Something that the race tells you in the race guide, is that cell reception is extremely spotty on the race course. You are basically in the middle of no where, so it’s to be expected. I knew people were tracking me, but I wasn’t able to send or receive any messages to tell people how I was doing, which I normally do during races (on my walk breaks of course).

No cell reception also affected the motigo app that was partnering with the race. This app allows friends and family to leave you recorded messages that will play at whatever mile they select. I had put out a request that people leave me a message since I was so nervous about this race. I knew there would be a handful of people that would do this, just based on their personalities and always being there to motivate me. The app lets you know how many messages you have recorded for the race, but doesn’t tell you who they are until they’re playing.

I was able to get the app working about mile 16, with my first messages being at 17. The first message was from someone that I assumed would leave me a message (and I think he left me about 7 messages to keep me motivated throughout the race). It was no less special, and was exactly what I needed, but the second message is what really touched me. It was from someone I would’ve never guessed would’ve left me a message, and to know that even more people believed in me, and wanted to support my success, was such an amazing feeling. A tear or two might’ve been shed at this point. Since the miles weren’t lined up, I was able to listen to all messages when I was back in the room, and it was one of the best parts of the experience. If a race you do ever partners with Motigo, use it, you won’t regret it!

Back to the race! I kept waiting for my calf to seize up, or my hips, or anything really considering all the hills. Surprisingly, that never happened. Cell reception came back about mile 22, so my 17, and I was able to check in with people. I messaged a few key people to tell them I felt great and was going to finish early! Passed by my hotel at mile 23 (If you’re ever able to, stay at the Tickle Pink Inn, you won’t regret it!), and knew that I would be done soon! This was the only part of the race course that I had driven on, so I knew what to expect.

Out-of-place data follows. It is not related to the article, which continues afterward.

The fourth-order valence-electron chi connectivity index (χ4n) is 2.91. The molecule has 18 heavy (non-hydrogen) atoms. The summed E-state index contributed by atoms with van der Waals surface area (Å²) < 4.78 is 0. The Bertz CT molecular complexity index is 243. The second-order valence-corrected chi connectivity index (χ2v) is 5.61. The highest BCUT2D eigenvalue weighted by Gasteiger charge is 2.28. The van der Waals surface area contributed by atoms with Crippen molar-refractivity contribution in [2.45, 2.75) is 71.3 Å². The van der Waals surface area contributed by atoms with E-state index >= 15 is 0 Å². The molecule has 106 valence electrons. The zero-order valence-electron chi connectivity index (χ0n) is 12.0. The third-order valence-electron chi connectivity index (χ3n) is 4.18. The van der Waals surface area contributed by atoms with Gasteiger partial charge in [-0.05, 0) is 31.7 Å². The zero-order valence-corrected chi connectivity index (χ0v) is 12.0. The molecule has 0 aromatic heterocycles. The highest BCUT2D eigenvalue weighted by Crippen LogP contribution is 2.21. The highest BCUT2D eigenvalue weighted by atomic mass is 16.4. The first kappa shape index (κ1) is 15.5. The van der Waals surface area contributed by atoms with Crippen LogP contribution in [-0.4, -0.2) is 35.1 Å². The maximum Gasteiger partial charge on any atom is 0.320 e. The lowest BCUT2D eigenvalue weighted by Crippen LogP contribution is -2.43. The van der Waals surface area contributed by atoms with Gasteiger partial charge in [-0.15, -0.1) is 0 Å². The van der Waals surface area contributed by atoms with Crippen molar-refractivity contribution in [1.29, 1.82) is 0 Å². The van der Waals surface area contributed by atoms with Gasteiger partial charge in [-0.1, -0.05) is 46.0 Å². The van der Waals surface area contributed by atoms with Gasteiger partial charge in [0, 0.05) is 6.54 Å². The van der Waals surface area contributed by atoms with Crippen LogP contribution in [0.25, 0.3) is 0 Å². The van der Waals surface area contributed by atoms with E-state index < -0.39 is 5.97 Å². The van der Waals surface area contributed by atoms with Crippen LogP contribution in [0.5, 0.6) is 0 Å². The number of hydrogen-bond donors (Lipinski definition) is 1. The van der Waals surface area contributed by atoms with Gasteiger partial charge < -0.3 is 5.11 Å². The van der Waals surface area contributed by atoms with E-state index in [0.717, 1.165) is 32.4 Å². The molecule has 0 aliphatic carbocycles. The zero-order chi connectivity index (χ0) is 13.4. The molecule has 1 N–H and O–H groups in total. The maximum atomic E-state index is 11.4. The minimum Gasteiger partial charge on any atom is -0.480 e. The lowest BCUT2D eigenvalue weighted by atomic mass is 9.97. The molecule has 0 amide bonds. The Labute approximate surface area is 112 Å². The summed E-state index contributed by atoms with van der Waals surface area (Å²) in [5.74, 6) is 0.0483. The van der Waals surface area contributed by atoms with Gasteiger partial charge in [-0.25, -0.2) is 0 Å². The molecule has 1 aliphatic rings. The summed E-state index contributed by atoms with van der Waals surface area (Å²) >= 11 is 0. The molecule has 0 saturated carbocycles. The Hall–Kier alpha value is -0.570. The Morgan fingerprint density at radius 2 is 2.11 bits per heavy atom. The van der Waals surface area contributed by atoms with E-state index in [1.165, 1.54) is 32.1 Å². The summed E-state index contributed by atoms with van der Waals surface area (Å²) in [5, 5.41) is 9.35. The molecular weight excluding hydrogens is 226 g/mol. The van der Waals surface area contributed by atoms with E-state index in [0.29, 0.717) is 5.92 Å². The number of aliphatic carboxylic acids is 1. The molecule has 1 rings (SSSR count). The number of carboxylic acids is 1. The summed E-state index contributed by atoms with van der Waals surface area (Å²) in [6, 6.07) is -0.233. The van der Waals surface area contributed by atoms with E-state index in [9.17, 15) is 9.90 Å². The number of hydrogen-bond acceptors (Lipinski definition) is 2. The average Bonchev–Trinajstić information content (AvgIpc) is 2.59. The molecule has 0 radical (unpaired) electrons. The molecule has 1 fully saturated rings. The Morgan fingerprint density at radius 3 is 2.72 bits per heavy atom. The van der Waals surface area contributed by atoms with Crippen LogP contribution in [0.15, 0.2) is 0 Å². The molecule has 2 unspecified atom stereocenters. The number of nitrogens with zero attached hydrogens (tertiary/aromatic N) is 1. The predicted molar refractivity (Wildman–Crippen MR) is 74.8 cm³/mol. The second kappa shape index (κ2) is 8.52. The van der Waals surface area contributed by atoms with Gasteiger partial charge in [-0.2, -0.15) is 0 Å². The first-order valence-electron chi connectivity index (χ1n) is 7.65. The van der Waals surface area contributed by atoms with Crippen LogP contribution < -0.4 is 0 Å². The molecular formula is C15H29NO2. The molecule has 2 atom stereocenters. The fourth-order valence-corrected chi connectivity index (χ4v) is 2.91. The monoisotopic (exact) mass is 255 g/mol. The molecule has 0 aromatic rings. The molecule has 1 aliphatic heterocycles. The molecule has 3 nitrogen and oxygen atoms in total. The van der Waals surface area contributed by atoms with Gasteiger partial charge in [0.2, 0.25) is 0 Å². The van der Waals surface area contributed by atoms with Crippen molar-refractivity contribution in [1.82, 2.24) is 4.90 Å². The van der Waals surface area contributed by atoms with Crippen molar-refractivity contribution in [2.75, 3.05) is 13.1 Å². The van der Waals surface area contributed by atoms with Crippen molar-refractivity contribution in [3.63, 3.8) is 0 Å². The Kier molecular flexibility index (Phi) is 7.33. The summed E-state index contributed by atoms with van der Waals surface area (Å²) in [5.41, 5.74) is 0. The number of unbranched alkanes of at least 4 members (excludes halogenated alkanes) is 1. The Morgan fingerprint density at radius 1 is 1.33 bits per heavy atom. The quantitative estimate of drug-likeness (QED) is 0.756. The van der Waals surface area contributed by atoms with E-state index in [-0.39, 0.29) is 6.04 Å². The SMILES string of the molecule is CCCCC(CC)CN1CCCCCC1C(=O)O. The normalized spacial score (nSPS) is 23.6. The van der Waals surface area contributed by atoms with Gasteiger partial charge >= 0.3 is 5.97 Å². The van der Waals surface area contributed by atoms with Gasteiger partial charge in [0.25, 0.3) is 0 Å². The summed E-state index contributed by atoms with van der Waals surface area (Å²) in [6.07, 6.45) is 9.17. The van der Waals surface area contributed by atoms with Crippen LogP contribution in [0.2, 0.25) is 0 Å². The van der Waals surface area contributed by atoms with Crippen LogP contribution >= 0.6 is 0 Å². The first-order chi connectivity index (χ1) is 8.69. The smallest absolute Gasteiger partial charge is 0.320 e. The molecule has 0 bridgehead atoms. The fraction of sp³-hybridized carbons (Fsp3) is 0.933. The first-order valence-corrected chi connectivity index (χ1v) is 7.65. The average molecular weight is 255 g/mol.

With 2 miles to go, I was still feeling great, but decided to walk the rest of the way. I had nothing to prove, and was just soaking in the experience, as well as hoping my friends doing the marathon would catch up to me.

With one last hill on the last mile, I knew that I was almost there. Fitz Koehler was the finish line announcer, and I got the BIGGEST welcome into the finish line (the race actually sends you a finish line video once you’re done, which is so awesome)! It was such an amazing feeling to be done! I felt great, better then I have felt after some of my halfs.

My body knew that this was the end of my journey and just totally relaxed. I can’t really explain it. Seeing my chiropractor after, she confirmed that my body was better after the race then before (makes no sense, I know).

The medal is super unique, and is hard carved by clay every year. I love that the 21 miler was purple this year, and our shirts were purple to match.

This race is so special, and I highly recommend it to anyone. If you are worried about the full time limit, the 21 miler is a total win. You get the majority of the course, with a bigger time cushion. The views are just so unbelievable, that it’s no wonder this race is one that people talk about as one of the best in the country.

If you are unable to do the race, but would love to see the amazing views, take a drive on HWY 1 from Carmel down to Big Sur. You really won’t regret it.

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Another Sarasota DNS